Leeches are hermaphrodites and therefore each individual is both a male and a female at the same time! When ready to mate, leeches have several different options. Some species mate in such a way that both individuals will become fathers and mothers at the same time (Motobdella montezuma does this), others are more selective and will resist becoming a mother, but will freely mate to become the father of a brood, and some can even become both the mother and father of their own offspring (Helobdella)! After mating, eggs are produced and placed within a cocoon. Most leeches then abandon the cocoons once they are ready. However, prior to abandonment, they do provide food for the developing eggs and young by filling the cocoon with a nutrient fluid. This fluid nourishes the eggs and subsequent embryos and is designed to last until the young are old enough to break out of the cocoon and fend for themselves. Once the young hatch from the cocoon, they are fully capable of caring for themselves and have no further contact with their parents.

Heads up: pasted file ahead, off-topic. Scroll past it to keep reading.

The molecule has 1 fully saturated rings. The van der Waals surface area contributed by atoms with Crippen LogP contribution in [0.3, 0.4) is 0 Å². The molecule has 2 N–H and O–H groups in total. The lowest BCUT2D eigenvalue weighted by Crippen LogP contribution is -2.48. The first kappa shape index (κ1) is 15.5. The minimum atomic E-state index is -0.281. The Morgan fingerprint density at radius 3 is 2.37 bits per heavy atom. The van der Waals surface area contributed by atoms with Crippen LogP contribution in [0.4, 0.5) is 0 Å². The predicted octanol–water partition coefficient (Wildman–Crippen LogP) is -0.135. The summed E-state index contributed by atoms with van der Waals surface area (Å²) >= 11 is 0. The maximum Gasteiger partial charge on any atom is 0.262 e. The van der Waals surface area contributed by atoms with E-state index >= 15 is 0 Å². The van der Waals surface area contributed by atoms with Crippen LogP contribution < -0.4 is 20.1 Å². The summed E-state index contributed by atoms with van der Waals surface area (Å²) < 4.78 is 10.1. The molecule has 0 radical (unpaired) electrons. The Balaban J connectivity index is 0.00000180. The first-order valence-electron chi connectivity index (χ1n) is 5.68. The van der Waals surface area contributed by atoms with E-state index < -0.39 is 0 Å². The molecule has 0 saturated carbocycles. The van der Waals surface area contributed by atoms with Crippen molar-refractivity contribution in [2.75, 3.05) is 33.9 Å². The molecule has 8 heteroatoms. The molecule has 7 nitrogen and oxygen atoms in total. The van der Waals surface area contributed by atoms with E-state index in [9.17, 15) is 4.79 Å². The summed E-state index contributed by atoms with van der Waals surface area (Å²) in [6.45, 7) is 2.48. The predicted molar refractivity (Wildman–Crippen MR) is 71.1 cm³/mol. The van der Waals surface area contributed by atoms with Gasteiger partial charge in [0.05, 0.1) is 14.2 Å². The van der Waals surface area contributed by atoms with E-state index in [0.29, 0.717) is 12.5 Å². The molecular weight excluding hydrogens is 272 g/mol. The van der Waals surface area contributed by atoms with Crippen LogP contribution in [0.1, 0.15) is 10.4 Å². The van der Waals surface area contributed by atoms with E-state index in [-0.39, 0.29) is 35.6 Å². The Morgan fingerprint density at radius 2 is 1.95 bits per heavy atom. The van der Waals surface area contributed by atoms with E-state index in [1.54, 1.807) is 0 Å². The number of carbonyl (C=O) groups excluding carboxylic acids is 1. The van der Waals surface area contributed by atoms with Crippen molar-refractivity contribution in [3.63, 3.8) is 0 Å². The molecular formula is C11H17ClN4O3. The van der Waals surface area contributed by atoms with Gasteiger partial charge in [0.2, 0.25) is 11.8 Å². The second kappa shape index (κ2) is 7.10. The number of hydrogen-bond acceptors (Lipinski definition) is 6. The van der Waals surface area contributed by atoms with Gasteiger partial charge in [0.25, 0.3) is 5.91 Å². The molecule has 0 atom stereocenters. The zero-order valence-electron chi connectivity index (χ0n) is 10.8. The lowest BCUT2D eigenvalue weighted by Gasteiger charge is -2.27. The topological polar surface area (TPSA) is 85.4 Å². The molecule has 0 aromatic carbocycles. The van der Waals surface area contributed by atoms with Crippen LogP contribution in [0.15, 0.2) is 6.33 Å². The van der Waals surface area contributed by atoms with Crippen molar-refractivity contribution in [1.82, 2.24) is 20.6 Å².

Motobdella montezuma attaches its cocoons to aquatic vegetation at a depth where they are safe from ducks and other waterfowl. One aquatic leech family, the Glossiphoniidae, employs an altogether different parenting strategy. The word “leech” is generally thought to be synonymous with selfishness and exploitation, but this is definitely not the case with the glossiphoniid leeches, who are actually quite devoted parents. A variety of parental care behaviors have evolved within this family, ranging from the brooding of egg clusters in an external nest, to brooding of eggs and young on the parent’s body (Helobdella), to keeping the eggs and young within an internal marsupial-like pouch. In each of these three different types, the parents protect the eggs from predators and also ventilate the eggs by undulating their body across them in order to insure that the eggs are adequately oxygenated. After the eggs hatch, the parents will continue to ventilate the young, protect them from predators, and will also begin to provide food for them either by capturing and providing prey (snails, oligochaetes, mosquito larvae, etc.) or by transferring nutrients across the body wall to the developing young in a manner reminiscent of a “placenta.” Some glossiphoniids, including Helobdella, have even progressed to the point where they have taken the next step, becoming “social” leeches. These species spend much of their time living together in aggregations of two or more individuals and have been observed sharing food with each other and even caring for juveniles that are not their own. Living in groups probably helps with capturing prey and also reduces the chance that a single leech will be killed by a predator, but it may also ensure that offspring will survive if the parent dies.